ELSCD 2017 - Results

Download the Final Report here

Evaluation Data


I attended and participated in the Emerging Leaders for Sustainable Development, which was very engaging and had a very thought-provoking element each day from the speakers, delegates and the business tours.I really appreciated the different perspectives, insights and dialogue that were had. Coming from an Indigenous perspective, the discussions were very empowering, culturally and intellectually stimulating and I appreciated being being heard. The ELSCD space promoted the differing opinions and dialogue in a respectful learning environment.

I can't quite convey how utterly impressed I am with this program. The perfect blend of practical and theoretical. A contrast of progressive community leaders and, working on it. I learned so much about my own leadership style, what challenges me, and exposed to so many change makers with similar values. Such a diverse group, unique skill sets, seems like we could finish each other's sentences. Nothing short of transformational!! I am so grateful to work for an employer that embodies my values.

The involvement in the program gave me the courage to stand up against injustice and the strength to take the wheel when it comes to our own self-determination. The exchange helped me better understand alternative perspectives and see the world through a different lens. Having my own viewpoints challenged, my level of self awareness increased which helped reinforce my identity as an indigenous person. I have expanded on my own capacity as a young individual by heightening my competency on the issues pertaining to inclusiveness, diversity, collaboration, sustainability, ethics and good governance.

The ELSCD is a great opportunity to hold space where people can foster difficult discussions and dialogue, while facilitating in the knowledge transfer of what it means to support our next generation of leaders.

ELD and ISID have put together an engaging and meaningful leadership course that will help improve your leadership practices and challenge your thinking and what it means to move towards sustainability.

My understanding of reconciliation shifted dramatically over the course of the week. I've spent the last decade of my life working on reconciliation programming and projects in high conflict areas around the world. I'm familiar with dozens of definitions and understanding of the concept from a variety of cultural perspectives. But the week with ELSCD located my understanding of reconciliation in something more tactile. Reconciliation is so abstract so much of the time, what I realized this week was that we build relationships by building something together. That something can be anything - a water treatment plant, a flood protection system, a sense of community and belonging - or whatever other shared needs exist. We focus so much of our time on trying to rebuild relationship without anything to build them around. If we can build something together that addresses a shared need and shared opportunity, the relationship is a more natural and sustainable and creates opportunities to continue to come together, understand differences, and build respect.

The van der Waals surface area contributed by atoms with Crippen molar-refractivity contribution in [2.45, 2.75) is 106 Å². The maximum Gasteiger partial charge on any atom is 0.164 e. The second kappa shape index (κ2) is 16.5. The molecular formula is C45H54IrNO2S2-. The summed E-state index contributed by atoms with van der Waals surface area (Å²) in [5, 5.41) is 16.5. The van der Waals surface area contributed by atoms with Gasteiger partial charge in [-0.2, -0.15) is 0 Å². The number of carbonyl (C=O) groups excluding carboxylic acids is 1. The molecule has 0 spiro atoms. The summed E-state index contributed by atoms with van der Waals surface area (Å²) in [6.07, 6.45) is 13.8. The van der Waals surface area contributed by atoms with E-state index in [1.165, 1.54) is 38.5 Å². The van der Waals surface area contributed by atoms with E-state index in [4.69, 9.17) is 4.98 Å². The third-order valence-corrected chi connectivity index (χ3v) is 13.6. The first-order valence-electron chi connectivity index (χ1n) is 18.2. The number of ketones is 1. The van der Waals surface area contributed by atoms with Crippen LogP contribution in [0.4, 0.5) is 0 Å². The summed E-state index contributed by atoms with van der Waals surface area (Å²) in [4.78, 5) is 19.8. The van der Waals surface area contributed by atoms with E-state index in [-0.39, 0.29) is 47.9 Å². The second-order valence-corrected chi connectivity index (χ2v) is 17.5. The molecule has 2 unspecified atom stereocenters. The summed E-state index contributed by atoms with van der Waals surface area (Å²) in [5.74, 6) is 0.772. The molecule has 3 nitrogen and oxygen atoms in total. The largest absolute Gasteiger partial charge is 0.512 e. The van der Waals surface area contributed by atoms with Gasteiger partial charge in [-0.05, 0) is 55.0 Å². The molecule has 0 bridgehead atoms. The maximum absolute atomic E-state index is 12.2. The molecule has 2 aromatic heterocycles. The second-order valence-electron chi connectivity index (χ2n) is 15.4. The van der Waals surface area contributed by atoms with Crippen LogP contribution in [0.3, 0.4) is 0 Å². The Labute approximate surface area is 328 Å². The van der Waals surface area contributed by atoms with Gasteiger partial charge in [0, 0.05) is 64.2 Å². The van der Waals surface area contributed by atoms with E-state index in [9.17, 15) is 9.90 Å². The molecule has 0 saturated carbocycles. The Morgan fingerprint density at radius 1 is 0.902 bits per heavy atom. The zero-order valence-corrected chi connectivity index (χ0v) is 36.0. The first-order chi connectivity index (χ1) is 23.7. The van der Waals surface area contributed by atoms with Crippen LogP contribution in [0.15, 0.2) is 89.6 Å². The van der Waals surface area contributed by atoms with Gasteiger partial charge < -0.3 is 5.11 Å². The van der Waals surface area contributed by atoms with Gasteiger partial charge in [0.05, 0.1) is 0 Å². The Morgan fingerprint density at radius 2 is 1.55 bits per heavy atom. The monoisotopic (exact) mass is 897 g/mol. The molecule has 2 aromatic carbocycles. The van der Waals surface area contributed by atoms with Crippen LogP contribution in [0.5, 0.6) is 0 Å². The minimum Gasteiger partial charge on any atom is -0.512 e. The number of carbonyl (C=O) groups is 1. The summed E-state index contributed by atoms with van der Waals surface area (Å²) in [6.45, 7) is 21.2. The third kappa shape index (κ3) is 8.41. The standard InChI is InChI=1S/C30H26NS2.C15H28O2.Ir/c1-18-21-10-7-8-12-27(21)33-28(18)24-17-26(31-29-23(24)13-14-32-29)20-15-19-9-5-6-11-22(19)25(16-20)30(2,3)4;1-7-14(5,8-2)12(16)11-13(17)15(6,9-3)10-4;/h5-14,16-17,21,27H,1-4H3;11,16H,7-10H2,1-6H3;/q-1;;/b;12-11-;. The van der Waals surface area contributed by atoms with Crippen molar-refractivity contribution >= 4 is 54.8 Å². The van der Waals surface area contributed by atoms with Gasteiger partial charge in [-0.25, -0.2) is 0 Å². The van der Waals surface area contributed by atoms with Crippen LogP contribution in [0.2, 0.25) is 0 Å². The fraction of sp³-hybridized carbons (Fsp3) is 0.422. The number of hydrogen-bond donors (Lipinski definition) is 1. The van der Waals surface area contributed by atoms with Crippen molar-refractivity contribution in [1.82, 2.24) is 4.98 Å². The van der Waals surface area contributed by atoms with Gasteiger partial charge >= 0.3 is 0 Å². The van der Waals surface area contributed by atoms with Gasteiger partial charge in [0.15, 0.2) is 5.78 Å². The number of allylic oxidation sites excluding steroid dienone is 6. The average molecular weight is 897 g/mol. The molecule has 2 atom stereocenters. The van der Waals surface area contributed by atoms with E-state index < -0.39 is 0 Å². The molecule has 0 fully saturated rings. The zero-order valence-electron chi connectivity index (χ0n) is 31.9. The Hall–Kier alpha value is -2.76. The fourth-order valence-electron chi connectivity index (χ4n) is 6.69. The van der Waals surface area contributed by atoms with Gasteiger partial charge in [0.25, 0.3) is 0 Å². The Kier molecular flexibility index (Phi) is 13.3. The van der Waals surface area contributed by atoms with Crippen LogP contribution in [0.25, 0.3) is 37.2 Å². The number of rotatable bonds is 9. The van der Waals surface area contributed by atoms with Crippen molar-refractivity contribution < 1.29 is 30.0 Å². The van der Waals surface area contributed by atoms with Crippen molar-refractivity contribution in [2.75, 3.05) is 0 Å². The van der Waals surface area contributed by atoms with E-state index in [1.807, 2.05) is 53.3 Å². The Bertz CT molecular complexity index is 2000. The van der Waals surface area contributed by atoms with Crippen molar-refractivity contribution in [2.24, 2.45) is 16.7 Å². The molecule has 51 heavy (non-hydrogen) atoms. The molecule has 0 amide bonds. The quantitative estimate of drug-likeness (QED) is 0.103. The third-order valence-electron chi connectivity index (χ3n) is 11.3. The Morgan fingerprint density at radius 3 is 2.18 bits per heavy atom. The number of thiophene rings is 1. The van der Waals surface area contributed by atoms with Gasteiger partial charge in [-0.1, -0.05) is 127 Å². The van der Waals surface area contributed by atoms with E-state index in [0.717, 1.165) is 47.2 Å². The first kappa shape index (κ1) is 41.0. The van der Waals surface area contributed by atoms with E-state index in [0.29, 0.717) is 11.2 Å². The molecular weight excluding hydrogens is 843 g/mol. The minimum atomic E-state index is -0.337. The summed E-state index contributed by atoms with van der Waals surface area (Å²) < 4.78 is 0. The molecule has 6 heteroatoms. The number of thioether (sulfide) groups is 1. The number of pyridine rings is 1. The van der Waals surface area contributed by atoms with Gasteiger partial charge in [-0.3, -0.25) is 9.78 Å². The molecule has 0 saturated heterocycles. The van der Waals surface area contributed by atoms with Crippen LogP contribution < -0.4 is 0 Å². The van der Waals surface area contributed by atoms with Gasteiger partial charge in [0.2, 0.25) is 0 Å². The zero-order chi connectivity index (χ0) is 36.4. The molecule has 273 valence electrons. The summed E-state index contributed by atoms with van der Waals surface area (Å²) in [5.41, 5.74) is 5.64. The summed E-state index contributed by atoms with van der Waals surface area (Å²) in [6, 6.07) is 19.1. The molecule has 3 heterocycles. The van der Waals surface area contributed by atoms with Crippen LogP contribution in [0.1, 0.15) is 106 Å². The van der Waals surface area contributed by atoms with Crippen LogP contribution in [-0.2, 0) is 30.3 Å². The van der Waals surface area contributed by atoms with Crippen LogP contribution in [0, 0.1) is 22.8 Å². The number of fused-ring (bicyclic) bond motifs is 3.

ELSCD was an intellectual bootcamp. In discussing with my team members, who were all coming from different places and perspectives, i could see myself shift; my perspectives were constantly shaken and broadened. I left humbled and profoundly energized by the richness of our exchanges, and shared hopes and visions.

The ELSCD experience was transformative! Learning about sustainability within Canada is critical to expanding the perspective of what it takes to achieve it through collaborative measures. Getting to know others who are making a difference in indigenous rights and the environment expanded my knowledge about sustainability. Hands down, this experience has informed my work in Reconciliation and increased my confidence in continuing to undertake this important work!

Participating in the ELSCD program was an experience that shifted my worldview and understanding in ways that have improved my personal and professional work and relations.This course challenged normative approaches to indigenous and non-indigenous ways of reconciliation, leadership, and community development; and offered a space were open dialogue could happen in order to shed light to the com¬plexities of the challenges we face as a society and people. One of the greatest 'take aways' from this program were the friendships and connections made through the groups shared experiences. My network has grown, and I believe is stronger for it!